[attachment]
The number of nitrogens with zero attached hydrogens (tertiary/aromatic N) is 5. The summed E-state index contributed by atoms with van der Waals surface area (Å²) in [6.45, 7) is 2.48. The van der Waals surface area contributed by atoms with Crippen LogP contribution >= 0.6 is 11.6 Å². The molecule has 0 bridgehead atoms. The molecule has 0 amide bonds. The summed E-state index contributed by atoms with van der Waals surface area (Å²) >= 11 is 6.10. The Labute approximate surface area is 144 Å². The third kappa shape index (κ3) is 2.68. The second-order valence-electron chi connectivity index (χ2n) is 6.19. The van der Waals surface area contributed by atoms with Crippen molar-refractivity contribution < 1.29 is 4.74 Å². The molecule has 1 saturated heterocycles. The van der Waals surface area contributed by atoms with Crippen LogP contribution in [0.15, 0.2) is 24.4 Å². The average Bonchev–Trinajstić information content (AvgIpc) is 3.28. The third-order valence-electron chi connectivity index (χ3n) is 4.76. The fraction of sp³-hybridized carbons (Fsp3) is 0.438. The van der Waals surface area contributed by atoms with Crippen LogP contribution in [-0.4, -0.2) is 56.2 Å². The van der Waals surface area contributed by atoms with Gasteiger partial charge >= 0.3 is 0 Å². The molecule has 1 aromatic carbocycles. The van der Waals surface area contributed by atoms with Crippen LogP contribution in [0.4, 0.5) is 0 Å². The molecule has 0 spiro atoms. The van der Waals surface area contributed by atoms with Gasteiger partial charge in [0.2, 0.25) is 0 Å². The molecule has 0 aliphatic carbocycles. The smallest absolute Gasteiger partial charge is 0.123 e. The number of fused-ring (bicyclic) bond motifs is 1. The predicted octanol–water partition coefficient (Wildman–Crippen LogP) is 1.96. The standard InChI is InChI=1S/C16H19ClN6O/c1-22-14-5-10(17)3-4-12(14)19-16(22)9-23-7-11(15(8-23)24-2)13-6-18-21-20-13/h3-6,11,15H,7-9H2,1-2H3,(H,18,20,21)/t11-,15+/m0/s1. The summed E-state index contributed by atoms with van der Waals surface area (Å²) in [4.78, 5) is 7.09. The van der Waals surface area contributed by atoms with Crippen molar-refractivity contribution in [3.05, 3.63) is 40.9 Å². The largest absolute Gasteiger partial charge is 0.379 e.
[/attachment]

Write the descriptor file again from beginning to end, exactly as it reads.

The number of nitrogens with zero attached hydrogens (tertiary/aromatic N) is 5. The summed E-state index contributed by atoms with van der Waals surface area (Å²) in [6.45, 7) is 2.48. The van der Waals surface area contributed by atoms with Crippen LogP contribution >= 0.6 is 11.6 Å². The molecule has 0 bridgehead atoms. The molecule has 0 amide bonds. The summed E-state index contributed by atoms with van der Waals surface area (Å²) >= 11 is 6.10. The Labute approximate surface area is 144 Å². The third kappa shape index (κ3) is 2.68. The second-order valence-electron chi connectivity index (χ2n) is 6.19. The van der Waals surface area contributed by atoms with Crippen molar-refractivity contribution < 1.29 is 4.74 Å². The molecule has 1 saturated heterocycles. The van der Waals surface area contributed by atoms with Crippen LogP contribution in [0.15, 0.2) is 24.4 Å². The average Bonchev–Trinajstić information content (AvgIpc) is 3.28. The third-order valence-electron chi connectivity index (χ3n) is 4.76. The fraction of sp³-hybridized carbons (Fsp3) is 0.438. The van der Waals surface area contributed by atoms with Crippen LogP contribution in [-0.4, -0.2) is 56.2 Å². The van der Waals surface area contributed by atoms with Gasteiger partial charge >= 0.3 is 0 Å². The molecule has 1 aromatic carbocycles. The van der Waals surface area contributed by atoms with Crippen LogP contribution in [0.4, 0.5) is 0 Å². The molecule has 0 spiro atoms. The van der Waals surface area contributed by atoms with Gasteiger partial charge in [0.2, 0.25) is 0 Å². The molecule has 0 aliphatic carbocycles. The smallest absolute Gasteiger partial charge is 0.123 e. The number of fused-ring (bicyclic) bond motifs is 1. The predicted octanol–water partition coefficient (Wildman–Crippen LogP) is 1.96. The standard InChI is InChI=1S/C16H19ClN6O/c1-22-14-5-10(17)3-4-12(14)19-16(22)9-23-7-11(15(8-23)24-2)13-6-18-21-20-13/h3-6,11,15H,7-9H2,1-2H3,(H,18,20,21)/t11-,15+/m0/s1. The summed E-state index contributed by atoms with van der Waals surface area (Å²) in [4.78, 5) is 7.09. The van der Waals surface area contributed by atoms with Crippen molar-refractivity contribution in [3.05, 3.63) is 40.9 Å². The largest absolute Gasteiger partial charge is 0.379 e.